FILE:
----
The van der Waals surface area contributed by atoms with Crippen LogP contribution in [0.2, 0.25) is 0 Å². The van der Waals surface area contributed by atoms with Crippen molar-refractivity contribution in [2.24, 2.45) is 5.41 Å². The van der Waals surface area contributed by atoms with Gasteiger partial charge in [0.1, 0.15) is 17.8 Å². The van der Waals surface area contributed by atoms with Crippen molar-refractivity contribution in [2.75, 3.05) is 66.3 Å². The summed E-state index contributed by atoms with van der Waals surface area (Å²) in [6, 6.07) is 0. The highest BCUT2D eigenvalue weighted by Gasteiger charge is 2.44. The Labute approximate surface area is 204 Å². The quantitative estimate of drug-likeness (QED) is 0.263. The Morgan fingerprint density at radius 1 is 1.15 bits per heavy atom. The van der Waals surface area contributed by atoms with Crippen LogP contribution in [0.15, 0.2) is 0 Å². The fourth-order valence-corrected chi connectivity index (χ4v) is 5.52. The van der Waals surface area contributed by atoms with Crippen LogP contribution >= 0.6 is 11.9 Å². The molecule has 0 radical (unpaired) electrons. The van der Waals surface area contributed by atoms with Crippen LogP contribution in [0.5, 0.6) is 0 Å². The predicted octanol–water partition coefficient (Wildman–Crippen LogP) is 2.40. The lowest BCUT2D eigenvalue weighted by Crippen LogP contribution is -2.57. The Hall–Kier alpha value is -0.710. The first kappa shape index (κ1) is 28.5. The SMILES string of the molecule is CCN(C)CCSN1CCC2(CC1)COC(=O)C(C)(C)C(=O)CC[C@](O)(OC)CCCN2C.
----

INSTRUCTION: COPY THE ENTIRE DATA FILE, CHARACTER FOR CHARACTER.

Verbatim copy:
The van der Waals surface area contributed by atoms with Crippen LogP contribution in [0.2, 0.25) is 0 Å². The van der Waals surface area contributed by atoms with Crippen molar-refractivity contribution in [2.24, 2.45) is 5.41 Å². The van der Waals surface area contributed by atoms with Gasteiger partial charge in [0.1, 0.15) is 17.8 Å². The van der Waals surface area contributed by atoms with Crippen molar-refractivity contribution in [2.75, 3.05) is 66.3 Å². The summed E-state index contributed by atoms with van der Waals surface area (Å²) in [6, 6.07) is 0. The highest BCUT2D eigenvalue weighted by Gasteiger charge is 2.44. The Labute approximate surface area is 204 Å². The quantitative estimate of drug-likeness (QED) is 0.263. The Morgan fingerprint density at radius 1 is 1.15 bits per heavy atom. The van der Waals surface area contributed by atoms with Crippen LogP contribution in [0.15, 0.2) is 0 Å². The fourth-order valence-corrected chi connectivity index (χ4v) is 5.52. The van der Waals surface area contributed by atoms with Crippen LogP contribution >= 0.6 is 11.9 Å². The molecule has 0 radical (unpaired) electrons. The van der Waals surface area contributed by atoms with Crippen LogP contribution in [0.5, 0.6) is 0 Å². The predicted octanol–water partition coefficient (Wildman–Crippen LogP) is 2.40. The lowest BCUT2D eigenvalue weighted by Crippen LogP contribution is -2.57. The Hall–Kier alpha value is -0.710. The first kappa shape index (κ1) is 28.5. The SMILES string of the molecule is CCN(C)CCSN1CCC2(CC1)COC(=O)C(C)(C)C(=O)CC[C@](O)(OC)CCCN2C.